by K. Champ
Native Detroiter and Stones Throw recording artist Mayer Hawthorne is a man of many interests, from heavy metal to deep dish pizza. The self-proclaimed foodie–he has a video series coming out soon titled "Mayer vs. Food"—and vinyl enthusiast was quick to share his favorite eats, songs and local record stores with us during a quick chat before his appearance at North Coast Music Festival.
While it's easy to put Hawthorne in the "throwback" category thanks to his sweet soulful tunes—don't. His hip-hop background and diverse range of influences suggest that he's more than a trendy flash-in-the-pan.
K.Champ: How's this trip Chicago treating you? You've been here a lot this summer, most recently for Lolla!
Mayer Hawthorne: Chicago is the shit. I don't enjoy the traffic here; I think it's worse than Los Angeles and people don't want to admit it. As a city, it's awesome—and they've got great food, which is important to me. You guys know how to eat here and I love you for that.
Any standout food experiences on this trip?
On this trip, I just stopped in Giordano's for a deep dish pizza—it was phenomenal. Despite what I've heard from other people, I did my own Giordano's vs. Lou Malnati's taste test, and while they are both spectacular, I'm going with Lou Malnati's. I think they have a better pizza. They have a better pizza-to-crust ratio. Today I got cheese and Italian sausage, I'm a simple dude.
We have a restaurant here in Chicago called Hot Doug's, and they have celebrity sausages that reflect the individual they're named for. What would a Mayer Hawthorne hot dog have on it?
I've heard about Hot Doug's! A Mayer Hawthorne hot dog would be a Detroit-style Coney Dog for sure. It would be something like Lafayette's Coney Island in Detroit—it's my favorite place in the world to eat.
I loved your compilation Soul With A Hole—if you had to make Soul With A Hole Vol. II right here on the spot, what songs would you choose to include?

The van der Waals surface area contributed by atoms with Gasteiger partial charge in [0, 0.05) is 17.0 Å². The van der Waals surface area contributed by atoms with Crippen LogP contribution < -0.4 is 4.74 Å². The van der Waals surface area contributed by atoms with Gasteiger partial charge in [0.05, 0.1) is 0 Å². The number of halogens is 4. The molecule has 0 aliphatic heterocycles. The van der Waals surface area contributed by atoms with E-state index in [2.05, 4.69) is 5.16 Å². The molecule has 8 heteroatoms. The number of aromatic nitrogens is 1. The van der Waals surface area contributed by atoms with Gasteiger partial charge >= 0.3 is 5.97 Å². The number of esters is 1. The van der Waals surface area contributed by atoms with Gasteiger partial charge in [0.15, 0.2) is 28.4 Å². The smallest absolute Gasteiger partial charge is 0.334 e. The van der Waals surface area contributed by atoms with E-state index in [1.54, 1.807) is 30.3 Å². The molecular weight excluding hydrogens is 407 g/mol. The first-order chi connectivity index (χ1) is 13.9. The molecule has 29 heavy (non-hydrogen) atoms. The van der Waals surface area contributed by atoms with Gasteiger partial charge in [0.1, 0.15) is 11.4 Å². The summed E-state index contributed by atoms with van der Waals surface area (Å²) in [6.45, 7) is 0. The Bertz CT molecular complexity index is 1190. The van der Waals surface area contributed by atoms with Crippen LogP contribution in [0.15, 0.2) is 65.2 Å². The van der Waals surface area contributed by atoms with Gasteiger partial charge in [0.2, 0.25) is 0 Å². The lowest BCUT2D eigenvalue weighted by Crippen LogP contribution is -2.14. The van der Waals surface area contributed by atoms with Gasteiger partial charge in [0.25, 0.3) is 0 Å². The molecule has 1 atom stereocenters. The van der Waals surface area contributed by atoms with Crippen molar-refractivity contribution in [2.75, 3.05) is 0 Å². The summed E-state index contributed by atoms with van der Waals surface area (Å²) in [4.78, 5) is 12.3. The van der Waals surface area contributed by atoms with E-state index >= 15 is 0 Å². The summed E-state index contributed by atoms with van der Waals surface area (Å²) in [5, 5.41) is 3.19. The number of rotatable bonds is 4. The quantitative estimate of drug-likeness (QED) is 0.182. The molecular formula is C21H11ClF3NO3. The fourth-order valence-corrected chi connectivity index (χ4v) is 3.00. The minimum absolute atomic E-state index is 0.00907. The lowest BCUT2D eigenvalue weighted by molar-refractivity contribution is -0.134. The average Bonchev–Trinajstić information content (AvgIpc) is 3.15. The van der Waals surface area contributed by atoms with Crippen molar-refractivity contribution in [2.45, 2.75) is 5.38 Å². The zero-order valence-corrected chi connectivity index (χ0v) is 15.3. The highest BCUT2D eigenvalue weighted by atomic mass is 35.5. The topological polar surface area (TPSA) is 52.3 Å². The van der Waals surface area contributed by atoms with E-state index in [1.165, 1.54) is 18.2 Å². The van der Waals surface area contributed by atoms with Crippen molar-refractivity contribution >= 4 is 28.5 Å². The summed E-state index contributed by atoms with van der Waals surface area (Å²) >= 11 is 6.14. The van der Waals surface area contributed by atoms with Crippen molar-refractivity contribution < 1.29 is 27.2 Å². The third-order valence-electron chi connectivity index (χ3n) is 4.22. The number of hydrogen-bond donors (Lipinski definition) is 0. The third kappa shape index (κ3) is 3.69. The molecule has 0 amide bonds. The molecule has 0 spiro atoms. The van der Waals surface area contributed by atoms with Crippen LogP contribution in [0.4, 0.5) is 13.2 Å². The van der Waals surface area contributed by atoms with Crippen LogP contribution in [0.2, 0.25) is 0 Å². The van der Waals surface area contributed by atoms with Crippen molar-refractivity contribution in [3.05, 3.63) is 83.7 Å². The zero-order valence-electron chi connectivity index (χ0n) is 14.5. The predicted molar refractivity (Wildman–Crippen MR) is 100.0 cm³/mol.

What have I been finding lately? I was just going back through some of my records and my homie DJ Dez from Detroit reminded me of a song by The Montclairs called "Baby You Know I'm Gonna Miss You." That one would definitely go on there.
There's another song I've been bumpin' the shit out of lately from the Chi-Lites, from right here in Chicago, a joint called "I Wanna Pay You Back (For Loving Me)". That's my jam right now.
You release most of your singles on vinyl and are a big supporter of the medium—what's special about records for you?
I've always been a vinyl record guy, I've been collecting before I could read the labels on them. My parents used to buy them for me when I was a little toddler. I've always collected records my whole life and I've always felt like they sound the best.
There's something about the tangible-ness of the vinyl, being able to pull it out of the sleeve and put it on the platter and drop the needle on it and really feel it, you know? You can feel the grooves, literally. You can feel the music on [the record] and there's something really special about that that I don't think you can get from a CD or a MP3. I don't hate on them, either, I have an iPod and I record music digitally, but vinyl sounds the best. Hands down, without a doubt.
Any favorite places to go record shopping?
I have a quite a few! Here in Chicago I love Dave's Records and of course Dusty Groove is the jam—you always find good stuff over there. I used to shop at this spot called Gramaphone, I haven't been there in a minute and need to go back!
So many artists nowadays are adopting a retro, throwback sound—from Raphael Saadiq to Amy Winehouse. How do you distinguish yourself in the crowd (especially in light of the fact you have a new album coming out!)?
Just growing up in the 80s and 90s and listening to a lot of N.W.A., Public Enemy, Mobb Deep and De La Soul, J. Dilla—I was a big hip hop head and got my start as a hip-hop producer and DJ. I approach [my music] from a hip hop angle, but also from a rock angle, too. I always loved heavy metal, I used to listen to Helmet, Rage Against The Machine, Iron Maiden. The Smashing Pumpkins is one of my favorite bands of all time.
What I'm trying to say is that I'm not strictly a soul guy. I throw all of those elements into my music. I'm not trying to recreate the past, trying to create something new, trying to keep it moving forward. It's important for me that kids my age that listen to my music feel like it's their music, not their parents' music.
What advice would you give to someone who's an aspiring musician?
Stay in school. It sounds funny, but that's the truth. Educate yourself, and know that the music business is a business. It's not all fun and games—well, hopefully there's some fun, I'm having a great time out here, don't get me wrong—but you have to be a self-promoter. You have to know that the music business is a business, and not just playing guitar, doing drugs, and wiling out.